Editor’s Note: IMPI Fellow Dr. John Osepchuk has provided this analysis of the new DoE Regulations.
Background: In the past the DoE (Department of Energy) had investigated the option of issuing a regulation to limit the efficiency of microwave ovens above some minimum. This idea was dropped by DoE because of difficulty in obtaining reproducible results in practical tests for efficiency. In fact, as IMPI people had pointed out, since the average consumer operates an oven for only 15 minutes per day, the difficulties in developing an efficiency standard are not justified by the relatively small amount of energy compared to other energy expenditures in the home or elsewhere.
In early 2013, however, the media, in general, were confused when the White House announced an “obscure” new regulation on microwave ovens (on standby power) which was said to be an important first step in the campaign to reduce carbon emissions in the next 30 years. A controversial side issue was the use of new (increased) estimates on the dollar costs of carbon emissions. Some media people found it bizarre that a fundamental policy change should be buried in such a seemingly trivial if not “obscure” regulation on one consumer product. The reason why this issue has any practical significance is that the total effects on carbon emissions and energy savings are those when the small standby power (a few Watts) is multiplied by the large population of ovens in the U.S. ( ~150 million) and summed over the next 30 years.
In 2013, after extensive discussions with AHAM (Association of Home Appliance Manufacturers), Whirlpool and GE, the DoE did issue a regulation on standby power from microwave ovens, viz: 2013-06-17: Energy Conservation Program: Energy Conservation Standard for Standby Mode and Off Mode for Microwave Ovens: Final Rule. The rule applies to all microwave ovens (sold to consumers in the U.S.) manufactured after June 17, 2016. The limits are:
Product Classes Effective June 17, 2016
Microwave-only and countertop- Maximum Standby Power convection microwave ovens = 1.0 Watt
Built-in and over-the-range Maximum Standby Power convection microwave ovens = 2.2 Watts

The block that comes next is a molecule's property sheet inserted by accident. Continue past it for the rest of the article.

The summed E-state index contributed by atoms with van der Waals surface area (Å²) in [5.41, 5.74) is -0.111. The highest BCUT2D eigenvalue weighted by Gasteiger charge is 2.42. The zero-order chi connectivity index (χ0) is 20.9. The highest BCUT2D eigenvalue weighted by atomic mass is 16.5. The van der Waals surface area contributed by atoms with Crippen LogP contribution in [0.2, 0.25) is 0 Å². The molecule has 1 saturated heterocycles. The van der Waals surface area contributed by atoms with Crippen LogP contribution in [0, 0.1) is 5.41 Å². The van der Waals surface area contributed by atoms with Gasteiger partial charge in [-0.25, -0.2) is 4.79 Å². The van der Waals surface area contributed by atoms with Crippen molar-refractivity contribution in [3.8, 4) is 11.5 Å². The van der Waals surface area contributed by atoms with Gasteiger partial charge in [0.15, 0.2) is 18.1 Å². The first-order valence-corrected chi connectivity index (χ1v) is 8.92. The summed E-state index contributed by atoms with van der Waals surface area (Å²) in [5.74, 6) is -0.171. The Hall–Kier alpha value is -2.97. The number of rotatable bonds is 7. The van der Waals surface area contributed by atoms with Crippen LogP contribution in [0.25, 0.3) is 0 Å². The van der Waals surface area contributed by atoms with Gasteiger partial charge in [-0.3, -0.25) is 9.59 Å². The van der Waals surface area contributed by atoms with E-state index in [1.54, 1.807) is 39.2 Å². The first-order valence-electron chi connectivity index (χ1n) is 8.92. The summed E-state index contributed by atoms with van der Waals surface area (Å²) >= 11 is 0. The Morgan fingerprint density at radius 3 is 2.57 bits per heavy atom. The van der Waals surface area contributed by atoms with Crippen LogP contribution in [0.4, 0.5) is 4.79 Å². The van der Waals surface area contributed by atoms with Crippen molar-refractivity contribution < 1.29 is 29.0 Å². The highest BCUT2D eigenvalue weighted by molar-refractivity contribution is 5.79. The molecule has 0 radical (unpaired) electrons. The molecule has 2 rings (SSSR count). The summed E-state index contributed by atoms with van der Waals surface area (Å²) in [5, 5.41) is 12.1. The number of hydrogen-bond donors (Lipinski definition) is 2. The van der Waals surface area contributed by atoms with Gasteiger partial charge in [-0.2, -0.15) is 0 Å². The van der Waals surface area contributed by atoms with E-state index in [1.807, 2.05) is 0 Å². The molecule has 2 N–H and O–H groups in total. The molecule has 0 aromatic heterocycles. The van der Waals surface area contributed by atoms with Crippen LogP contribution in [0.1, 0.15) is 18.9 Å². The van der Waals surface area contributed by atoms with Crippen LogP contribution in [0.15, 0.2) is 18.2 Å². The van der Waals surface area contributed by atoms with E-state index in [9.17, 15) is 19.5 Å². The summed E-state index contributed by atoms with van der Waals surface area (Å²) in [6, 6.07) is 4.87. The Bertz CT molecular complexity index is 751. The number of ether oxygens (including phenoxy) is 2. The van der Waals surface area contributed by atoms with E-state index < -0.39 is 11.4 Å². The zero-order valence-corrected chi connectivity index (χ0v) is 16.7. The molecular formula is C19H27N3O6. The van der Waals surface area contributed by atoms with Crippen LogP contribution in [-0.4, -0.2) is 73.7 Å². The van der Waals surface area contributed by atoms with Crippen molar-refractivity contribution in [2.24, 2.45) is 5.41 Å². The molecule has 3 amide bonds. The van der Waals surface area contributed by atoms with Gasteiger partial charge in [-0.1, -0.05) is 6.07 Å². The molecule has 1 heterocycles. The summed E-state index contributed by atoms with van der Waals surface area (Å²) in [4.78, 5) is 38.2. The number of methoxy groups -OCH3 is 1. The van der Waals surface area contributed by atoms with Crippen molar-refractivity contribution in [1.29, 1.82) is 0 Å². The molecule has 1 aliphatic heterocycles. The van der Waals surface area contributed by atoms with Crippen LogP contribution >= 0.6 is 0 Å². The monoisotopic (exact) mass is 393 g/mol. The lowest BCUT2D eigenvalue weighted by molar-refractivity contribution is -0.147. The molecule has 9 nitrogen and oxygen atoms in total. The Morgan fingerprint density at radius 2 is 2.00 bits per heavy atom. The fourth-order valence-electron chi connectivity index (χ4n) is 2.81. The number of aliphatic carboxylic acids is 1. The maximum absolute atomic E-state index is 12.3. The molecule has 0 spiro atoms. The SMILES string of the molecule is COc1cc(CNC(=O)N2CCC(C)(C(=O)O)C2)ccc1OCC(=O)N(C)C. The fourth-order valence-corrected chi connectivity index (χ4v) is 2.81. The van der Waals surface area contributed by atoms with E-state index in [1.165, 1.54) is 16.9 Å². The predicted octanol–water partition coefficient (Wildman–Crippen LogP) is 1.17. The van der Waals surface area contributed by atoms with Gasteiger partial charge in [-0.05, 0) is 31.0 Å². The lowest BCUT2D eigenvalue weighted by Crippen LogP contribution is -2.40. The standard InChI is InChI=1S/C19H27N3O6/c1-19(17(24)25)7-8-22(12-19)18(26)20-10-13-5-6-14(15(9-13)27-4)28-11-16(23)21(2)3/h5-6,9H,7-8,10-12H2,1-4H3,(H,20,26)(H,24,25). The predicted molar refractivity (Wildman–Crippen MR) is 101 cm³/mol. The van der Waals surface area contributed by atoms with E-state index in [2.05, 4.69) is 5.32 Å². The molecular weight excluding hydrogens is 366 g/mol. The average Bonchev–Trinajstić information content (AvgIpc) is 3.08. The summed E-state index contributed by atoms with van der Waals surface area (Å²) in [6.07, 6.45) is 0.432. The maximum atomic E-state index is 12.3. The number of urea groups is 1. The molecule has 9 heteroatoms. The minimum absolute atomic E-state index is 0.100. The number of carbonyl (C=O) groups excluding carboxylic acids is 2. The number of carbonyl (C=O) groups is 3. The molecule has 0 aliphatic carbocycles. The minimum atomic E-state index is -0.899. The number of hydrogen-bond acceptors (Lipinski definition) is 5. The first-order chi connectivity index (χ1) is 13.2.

Many will be puzzled on why this regulation and why the microwave oven is the first device regulated in the new phase of addressing climate change. If “Standby Power” is googled, one will find a significant amount of material on the subject even with some provocative fear-mongering terms like “vampire power”. Surprisingly, one will find many devices in the home with standby power much higher than for microwave ovens, including digital cable TV sets and computers for which standby power ranges from 10 to 30 Watts. Thus, of all the countless devices in the home and elsewhere, why was the microwave oven selected for this new area of regulation?
We note the coincidental appearance in the technical literature of a paper on reducing standby power of a microwave oven, viz: Chen-Hung Tsai et al.., “Reduce the standby power consumption of a microwave oven” IEEE Transactions on Consumer Electronics, Vol. 59, Issue 1, pp. 54 – 61, February, 2013. The authors believe it is easy to reduce the standby power from over a Watt to several milliwatts. On a practical basis, however, it appears that the DoE limits of 1 (2.2) Watts can be met by manufacturers without sacrificing the desirable feature of displayed time (i.e. clock)
In the end, one wonders about the matter of priority. Does the standby power issue deserve this amount of attention and formal government actions in the face of greater and more global issues—e.g. renewable energy including fusion, nuclear and even the visionary SSP/MPT ( Space Solar Power/ Microwave Power Transmission) which was addressed in a special issue (June 2013) of the Proceedings of the IEEE. ---or the even more visionary but basic proposal by Prof. Pound on comfort heating of humans through microwaves. viz.” R. V. Pound, “radiant heat for energy conservation”, Science, Vol. 208, pp. 494 – 495, (1980). –an idea supported in the archives of IMPI’s journal, viz.: Robert D. McAfee et al, “Safety of 9.3 GHz Microwave Radiant Heating for Possible Caloric Supplement and Medical Treatment”, J. Microwave Power, pp. 13 – 16 (1985).